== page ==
Prepare for the worst, Greenland tourism industry warned

Greenland already suffered a decrease in visitors of 70 percent last summer.

By Kevin McGwin - March 29, 2021
A cruise ship lies in port in Ilulissat, Greenland. (Algkalv / CC BY-SA 3.0 via Wikimedia Commons)

Greenland’s tourism industry should prepare for a summer without any cruise ships and a reopening of its borders to airline passengers no earlier than July, effectively eliminating a third of the high season, warned the national tourism promotion board, Visit Greenland. That bleak assessment came in a forecast of various scenarios public health authorities could choose as they wind down COVID-19 restrictions.

“There are a lot of things we need to find out before we can predict what tourism will look like in 2021, but those are things no one can say anything about right now,” Mads-Daniel Skifte, Visit Greenland’s acting managing director.

The loss of much of the coming season would follow a disastrous year last year in which the number of people visiting Greenland fell by 70 percent.

[Greenland looks to grow tourism by tapping adventure, winter travel trends]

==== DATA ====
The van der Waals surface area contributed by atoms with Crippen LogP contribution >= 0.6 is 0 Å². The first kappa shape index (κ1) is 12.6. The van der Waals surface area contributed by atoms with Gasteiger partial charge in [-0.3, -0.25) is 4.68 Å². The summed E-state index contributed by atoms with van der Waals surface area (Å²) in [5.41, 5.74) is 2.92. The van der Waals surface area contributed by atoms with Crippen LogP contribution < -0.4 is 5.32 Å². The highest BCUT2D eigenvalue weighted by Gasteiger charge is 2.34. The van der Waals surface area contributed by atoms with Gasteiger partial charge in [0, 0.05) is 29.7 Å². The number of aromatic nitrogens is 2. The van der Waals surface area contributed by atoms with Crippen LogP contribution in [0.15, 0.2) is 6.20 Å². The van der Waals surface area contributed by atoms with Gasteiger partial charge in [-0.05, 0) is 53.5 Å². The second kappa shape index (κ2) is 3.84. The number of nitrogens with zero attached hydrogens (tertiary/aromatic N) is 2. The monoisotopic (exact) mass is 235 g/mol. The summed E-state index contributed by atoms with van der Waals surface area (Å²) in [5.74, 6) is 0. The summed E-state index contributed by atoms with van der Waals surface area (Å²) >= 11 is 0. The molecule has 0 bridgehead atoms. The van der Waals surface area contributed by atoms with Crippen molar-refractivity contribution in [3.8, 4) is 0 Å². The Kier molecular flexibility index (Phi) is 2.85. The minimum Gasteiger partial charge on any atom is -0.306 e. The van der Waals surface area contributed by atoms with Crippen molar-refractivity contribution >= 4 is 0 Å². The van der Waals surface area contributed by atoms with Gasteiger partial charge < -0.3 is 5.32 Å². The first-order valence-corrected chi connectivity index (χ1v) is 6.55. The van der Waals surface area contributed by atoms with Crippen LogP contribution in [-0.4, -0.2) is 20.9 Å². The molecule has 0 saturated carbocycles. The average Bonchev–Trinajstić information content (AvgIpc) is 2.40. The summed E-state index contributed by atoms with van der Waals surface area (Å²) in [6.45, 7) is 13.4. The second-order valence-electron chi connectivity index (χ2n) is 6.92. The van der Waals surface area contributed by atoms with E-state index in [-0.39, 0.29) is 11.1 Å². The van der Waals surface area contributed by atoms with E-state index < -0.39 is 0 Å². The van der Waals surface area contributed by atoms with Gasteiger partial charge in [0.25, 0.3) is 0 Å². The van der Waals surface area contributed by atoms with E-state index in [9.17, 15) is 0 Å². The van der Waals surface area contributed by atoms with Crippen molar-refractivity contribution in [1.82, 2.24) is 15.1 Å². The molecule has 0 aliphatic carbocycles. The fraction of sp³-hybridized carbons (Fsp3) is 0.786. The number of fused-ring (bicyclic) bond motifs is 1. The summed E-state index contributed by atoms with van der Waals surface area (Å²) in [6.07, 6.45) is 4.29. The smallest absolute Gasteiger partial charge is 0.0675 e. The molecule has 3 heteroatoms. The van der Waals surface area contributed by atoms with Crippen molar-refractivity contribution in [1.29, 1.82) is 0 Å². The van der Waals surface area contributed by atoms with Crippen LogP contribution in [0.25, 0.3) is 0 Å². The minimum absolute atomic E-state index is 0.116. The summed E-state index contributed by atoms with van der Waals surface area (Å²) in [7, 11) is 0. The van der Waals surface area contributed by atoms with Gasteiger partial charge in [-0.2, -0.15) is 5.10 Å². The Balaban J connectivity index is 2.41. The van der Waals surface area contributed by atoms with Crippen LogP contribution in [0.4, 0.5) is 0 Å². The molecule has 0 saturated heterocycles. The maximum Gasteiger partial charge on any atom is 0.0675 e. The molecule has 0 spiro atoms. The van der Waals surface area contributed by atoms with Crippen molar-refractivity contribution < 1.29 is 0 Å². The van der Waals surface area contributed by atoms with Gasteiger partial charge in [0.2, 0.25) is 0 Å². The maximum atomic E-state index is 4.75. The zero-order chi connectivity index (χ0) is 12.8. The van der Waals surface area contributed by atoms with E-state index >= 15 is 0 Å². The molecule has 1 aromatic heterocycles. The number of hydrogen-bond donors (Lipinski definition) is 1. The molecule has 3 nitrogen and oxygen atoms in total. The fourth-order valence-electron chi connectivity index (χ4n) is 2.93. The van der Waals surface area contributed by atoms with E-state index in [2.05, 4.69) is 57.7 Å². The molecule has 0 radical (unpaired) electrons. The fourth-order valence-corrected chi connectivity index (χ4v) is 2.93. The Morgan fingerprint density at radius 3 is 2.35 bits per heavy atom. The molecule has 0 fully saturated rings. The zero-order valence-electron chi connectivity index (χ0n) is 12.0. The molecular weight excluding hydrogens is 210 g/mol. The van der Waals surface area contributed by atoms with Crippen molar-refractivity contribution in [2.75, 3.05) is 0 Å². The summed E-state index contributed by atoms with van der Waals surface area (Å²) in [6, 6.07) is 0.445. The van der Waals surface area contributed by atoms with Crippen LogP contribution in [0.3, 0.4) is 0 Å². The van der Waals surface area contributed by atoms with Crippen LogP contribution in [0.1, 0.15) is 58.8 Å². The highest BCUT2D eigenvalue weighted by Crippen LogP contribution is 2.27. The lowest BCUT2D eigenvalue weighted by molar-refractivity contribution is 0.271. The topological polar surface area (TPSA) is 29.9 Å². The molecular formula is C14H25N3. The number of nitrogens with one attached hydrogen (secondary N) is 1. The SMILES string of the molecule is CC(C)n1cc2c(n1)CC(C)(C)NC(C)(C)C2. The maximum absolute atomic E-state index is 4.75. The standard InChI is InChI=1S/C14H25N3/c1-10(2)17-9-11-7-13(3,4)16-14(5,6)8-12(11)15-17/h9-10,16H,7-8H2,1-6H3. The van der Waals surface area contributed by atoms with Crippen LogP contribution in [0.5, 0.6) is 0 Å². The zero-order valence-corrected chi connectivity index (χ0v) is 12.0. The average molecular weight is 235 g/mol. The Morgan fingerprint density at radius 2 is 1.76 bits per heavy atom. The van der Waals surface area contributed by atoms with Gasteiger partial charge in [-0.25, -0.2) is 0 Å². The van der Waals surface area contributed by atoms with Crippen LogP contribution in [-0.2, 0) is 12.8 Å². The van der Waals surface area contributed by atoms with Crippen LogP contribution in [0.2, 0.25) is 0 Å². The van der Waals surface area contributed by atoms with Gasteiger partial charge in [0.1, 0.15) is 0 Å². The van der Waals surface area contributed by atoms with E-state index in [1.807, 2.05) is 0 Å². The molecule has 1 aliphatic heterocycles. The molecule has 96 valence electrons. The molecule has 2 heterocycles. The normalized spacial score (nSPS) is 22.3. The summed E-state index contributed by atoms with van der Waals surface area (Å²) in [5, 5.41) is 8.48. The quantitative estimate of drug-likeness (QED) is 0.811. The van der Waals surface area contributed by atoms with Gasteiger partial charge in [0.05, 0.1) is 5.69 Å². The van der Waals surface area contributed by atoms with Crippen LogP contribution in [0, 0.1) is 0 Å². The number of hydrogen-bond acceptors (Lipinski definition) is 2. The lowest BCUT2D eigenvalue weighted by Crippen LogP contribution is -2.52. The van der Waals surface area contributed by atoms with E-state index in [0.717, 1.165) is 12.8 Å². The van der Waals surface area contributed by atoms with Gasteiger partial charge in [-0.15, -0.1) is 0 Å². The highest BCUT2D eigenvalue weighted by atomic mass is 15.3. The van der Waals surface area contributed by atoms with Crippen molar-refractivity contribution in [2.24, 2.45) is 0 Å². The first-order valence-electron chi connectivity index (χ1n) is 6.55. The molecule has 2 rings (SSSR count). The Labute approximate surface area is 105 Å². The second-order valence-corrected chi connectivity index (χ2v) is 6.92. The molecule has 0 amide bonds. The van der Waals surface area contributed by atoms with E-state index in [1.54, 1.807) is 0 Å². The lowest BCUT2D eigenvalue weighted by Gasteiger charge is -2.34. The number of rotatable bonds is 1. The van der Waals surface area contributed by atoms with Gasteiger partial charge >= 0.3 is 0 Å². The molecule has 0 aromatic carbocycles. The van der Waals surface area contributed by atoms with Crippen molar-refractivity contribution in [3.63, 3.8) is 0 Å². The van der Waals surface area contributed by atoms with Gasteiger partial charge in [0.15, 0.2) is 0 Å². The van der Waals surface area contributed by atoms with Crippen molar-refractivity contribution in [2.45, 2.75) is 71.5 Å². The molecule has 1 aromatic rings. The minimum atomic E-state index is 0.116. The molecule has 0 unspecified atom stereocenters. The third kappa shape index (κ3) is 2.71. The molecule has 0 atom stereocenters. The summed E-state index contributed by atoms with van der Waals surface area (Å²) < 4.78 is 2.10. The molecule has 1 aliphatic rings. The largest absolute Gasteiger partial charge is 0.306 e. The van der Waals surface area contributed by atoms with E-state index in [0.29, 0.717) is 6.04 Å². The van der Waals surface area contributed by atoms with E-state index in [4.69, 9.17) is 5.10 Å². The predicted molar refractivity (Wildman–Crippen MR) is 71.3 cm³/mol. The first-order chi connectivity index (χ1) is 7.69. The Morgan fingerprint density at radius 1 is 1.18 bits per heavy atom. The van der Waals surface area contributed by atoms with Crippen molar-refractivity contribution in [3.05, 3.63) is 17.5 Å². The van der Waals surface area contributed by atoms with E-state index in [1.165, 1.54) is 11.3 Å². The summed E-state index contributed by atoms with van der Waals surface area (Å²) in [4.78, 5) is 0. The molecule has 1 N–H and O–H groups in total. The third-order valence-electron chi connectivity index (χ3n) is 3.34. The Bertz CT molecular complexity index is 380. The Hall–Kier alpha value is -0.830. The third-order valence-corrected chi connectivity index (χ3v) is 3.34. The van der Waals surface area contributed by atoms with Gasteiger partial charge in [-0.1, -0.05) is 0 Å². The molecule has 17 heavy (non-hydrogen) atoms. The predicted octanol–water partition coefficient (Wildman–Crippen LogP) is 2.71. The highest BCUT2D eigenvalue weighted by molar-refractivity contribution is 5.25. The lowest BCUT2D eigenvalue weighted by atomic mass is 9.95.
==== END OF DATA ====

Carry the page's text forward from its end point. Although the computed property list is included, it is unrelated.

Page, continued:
Currently, anyone seeking to enter Greenland must request permission. Upon arrival, they must quarantine themselves for a minimum of five days and test negative for COVID-19.

The strict entry requirements are credited with keeping the number of cases of Covid-19 to a minimum. Currently there are no known cases and a total of 31, mostly isolated, cases have been reported.

The restrictions are valid until April 18. So far, public health officials have not indicated whether they will be eased. Any changes will likely depend on the progress being made on the vaccination program. Public health authorities have set tentative date of June 21 to finish vaccinating, but said this could be pushed back if they encountered delays.

[Greenland reimposes traveler quarantines in a bid to remain coronavirus-free]

In Visit Greenland’s most positive — but least likely — outlook for the summer season, the changes would require cruise ship passengers to prove they have been vaccinated before being able to land. Airline passengers would need to quarantine themselves.

However, the chance of this happening is only 5 percent, Visit Greenland reckons.

A third potential, and also unlikely, scenario is a July date for resumption of cruise tourism and an elimination of the quarantine requirement for airline passengers who have either been vaccinated against COVID-19 or recently tested negative.